James Samuel Wadsworth

Portrait of James Samuel Wadsworth
James Samuel Wadsworth

Library of Congress

James Samuel Wadsworth was born in Geneseo, New York on October 30, 1807. He began Harvard, left, and then finished his studies at Yale, passing the bar in 1832. He never practiced law, but instead became a philanthropist, entered politics and managed the family estate. Wadsworth’s politics aligned him with the more radical wing of the Democratic Party, and later the new Republican Party of Abraham Lincoln. He married Mary Craig Wharton in 1833 and they had six children.He was a prominent politician and reformer, as well as a gubernatorial candidate in the state of New York.

First entering politics in 1827, Wadsworth rose to prominence in 1847 during the New York State Democratic Convention. In 1860, at the Republican National Convention in Chicago, Wadsworth is credited with playing a great role in swaying the nomination towards Lincoln.Although well past the ideal military age, Wadsworth felt so strongly about the war he left his family and business ventures to offer his services to the war effort. During the early stages of the Civil War, as a civilian, Wadsworth conducted steamers loaded with workers and supplies from New York to Maryland, to rebuild the torn railroad lines between Annapolis and Washington.Commissioned a Major General in the New York State Militia, he served as a volunteer Aide-de-Camp to General Irwin McDowell. Found to be a capable leader, he was later given a commission and promoted to Brigadier General. Wadsworth’s concern for the health and welfare of his troops earned him their respect. He made sure the soldiers had decent housing and adequate rations. His soldier's referred to him as "Old Waddy" He did love his troops. At his own expense he purchased a supply of gloves for use by his pickets on cold days and nights. In one case, the 20th New York, one of his commands, marched 15 miles arriving at their tenting site at night, exhausted and cold. Wadsworth had already arranged a plentiful supply of firewood for them and had hot coffee waiting for them.

He saw his first combat at Chancellorsville in May 1863, where his troops were only lightly engaged. Gettysburg would prove more challenging. The battle fought between July 1-3, 1863, would have the largest number of casualties of the war.Commanding the First Division of the First Corps, at the Battle of Gettysburg, on July 1, 1863, General Wadsworth dispatched a brigade to Culp’s Hill where major attacks were driven off. The First Division bore the brunt of many attacks on the first and second day of the battle. As a result of the fight at Culp’s Hill, half of the division was killed or wounded. At Gettysburg, his troops were the first to arrive and back up Buford's dismounted cavalry, who were the first Union units to engage the advancing Confederates. Thanks to them, they held them off until the rest of the army joined them. In fact, Wadsworth was temporarily in command for a short time after his commanding officer, Gen. Reynolds was killed by a sniper. At Gettysburg National Battlefield near Culp’s Hill, there stands a monument to Brevet Major General Wadsworth.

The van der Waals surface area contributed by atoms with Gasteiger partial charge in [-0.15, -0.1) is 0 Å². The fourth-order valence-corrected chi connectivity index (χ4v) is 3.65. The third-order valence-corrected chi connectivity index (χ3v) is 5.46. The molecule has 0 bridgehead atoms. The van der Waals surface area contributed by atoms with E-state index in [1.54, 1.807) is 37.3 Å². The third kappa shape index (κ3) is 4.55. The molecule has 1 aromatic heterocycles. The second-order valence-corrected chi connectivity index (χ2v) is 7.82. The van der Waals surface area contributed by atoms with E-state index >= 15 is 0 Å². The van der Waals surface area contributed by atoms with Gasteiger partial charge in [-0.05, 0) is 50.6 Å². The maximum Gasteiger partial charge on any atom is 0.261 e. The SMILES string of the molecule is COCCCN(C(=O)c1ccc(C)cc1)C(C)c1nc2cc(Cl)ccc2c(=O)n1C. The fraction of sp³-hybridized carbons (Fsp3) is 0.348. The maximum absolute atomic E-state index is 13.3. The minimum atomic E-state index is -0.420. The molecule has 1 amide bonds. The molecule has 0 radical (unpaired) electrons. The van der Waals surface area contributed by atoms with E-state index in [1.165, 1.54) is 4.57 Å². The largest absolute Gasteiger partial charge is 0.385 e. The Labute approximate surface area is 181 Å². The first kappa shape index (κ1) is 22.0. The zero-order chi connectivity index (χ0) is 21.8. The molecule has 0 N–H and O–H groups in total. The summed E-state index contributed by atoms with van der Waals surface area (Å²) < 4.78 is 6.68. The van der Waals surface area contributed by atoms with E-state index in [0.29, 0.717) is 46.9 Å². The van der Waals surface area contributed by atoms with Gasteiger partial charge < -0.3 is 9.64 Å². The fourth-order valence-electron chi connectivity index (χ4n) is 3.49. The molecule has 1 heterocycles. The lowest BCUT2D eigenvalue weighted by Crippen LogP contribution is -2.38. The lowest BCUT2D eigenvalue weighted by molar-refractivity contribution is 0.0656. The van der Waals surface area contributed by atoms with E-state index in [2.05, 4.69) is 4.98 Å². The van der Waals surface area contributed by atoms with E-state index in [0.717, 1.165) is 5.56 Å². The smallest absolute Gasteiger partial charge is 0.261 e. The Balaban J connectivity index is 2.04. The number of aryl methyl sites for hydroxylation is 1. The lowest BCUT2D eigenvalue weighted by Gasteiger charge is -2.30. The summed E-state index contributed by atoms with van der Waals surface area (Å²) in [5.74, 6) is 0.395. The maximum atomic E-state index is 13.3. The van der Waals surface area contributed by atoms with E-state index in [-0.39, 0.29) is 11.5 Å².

By May 1864, the fighting had moved back into northern Virginia. General Wadsworth now commanded the Fourth Division, Fifth Corps, during the Battle of the Wilderness. This would be Major General Wadsworth’s last battle. On May 6, he was shot at close range and was captured by Confederate troops after falling from his horse. Taken to a Confederate field hospital, he died after two days, on May 8, 1864.

The efforts to commemorate Wadsworth began within two weeks of his death. On May 19, 1864, General John A. Dix, commander of the regular army posts in New York Harbor wrote “I respectfully suggest that the name of Wadsworth be given to one of the forts in the harbor.” Mary Craig Wadsworth also felt that her husband should be honored in this way. She wrote to Lincoln, “I am very anxious that one of the new forts now being erected in the harbours of New York should be named after my beloved husband.”

General Order 161, was issued on November 7, 1865 proclaiming, “the military post of Staten Island, New York Harbor, now known as Fort Richmond, will hereafter be called Fort Wadsworth, in memory of the gallant and patriotic services of Brigadier General James S. Wadsworth, who was killed, at the head of his command, in the battle of the Wilderness.” In 1903, General order 16 gave the General’s name to the entire reservation, that included all the forts and batteries on the Staten Island side of the Narrows. Fort Wadsworth was identified in the 1972 legislation that established Gateway National Recreation Area. At that time the fort was under the jurisdiction of the U.S. Army.

Last updated: October 1, 2020

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